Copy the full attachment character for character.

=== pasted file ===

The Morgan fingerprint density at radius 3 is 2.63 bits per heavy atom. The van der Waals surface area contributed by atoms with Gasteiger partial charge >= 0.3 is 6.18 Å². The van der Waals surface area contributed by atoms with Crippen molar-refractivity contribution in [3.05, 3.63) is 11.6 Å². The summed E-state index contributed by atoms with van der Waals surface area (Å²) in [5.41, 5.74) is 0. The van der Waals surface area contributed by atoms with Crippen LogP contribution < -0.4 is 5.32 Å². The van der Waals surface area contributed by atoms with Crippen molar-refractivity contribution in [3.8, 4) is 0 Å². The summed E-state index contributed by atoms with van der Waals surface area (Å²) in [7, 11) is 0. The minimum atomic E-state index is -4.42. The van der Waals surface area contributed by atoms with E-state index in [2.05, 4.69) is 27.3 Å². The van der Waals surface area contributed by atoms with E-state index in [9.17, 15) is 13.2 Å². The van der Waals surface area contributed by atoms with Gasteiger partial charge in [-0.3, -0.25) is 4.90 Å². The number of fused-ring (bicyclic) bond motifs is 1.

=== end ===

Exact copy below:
The Morgan fingerprint density at radius 3 is 2.63 bits per heavy atom. The van der Waals surface area contributed by atoms with Gasteiger partial charge >= 0.3 is 6.18 Å². The van der Waals surface area contributed by atoms with Crippen molar-refractivity contribution in [3.05, 3.63) is 11.6 Å². The summed E-state index contributed by atoms with van der Waals surface area (Å²) in [5.41, 5.74) is 0. The van der Waals surface area contributed by atoms with Crippen LogP contribution < -0.4 is 5.32 Å². The van der Waals surface area contributed by atoms with Crippen molar-refractivity contribution in [3.8, 4) is 0 Å². The summed E-state index contributed by atoms with van der Waals surface area (Å²) in [7, 11) is 0. The minimum atomic E-state index is -4.42. The van der Waals surface area contributed by atoms with E-state index in [2.05, 4.69) is 27.3 Å². The van der Waals surface area contributed by atoms with E-state index in [9.17, 15) is 13.2 Å². The van der Waals surface area contributed by atoms with Gasteiger partial charge in [-0.3, -0.25) is 4.90 Å². The number of fused-ring (bicyclic) bond motifs is 1.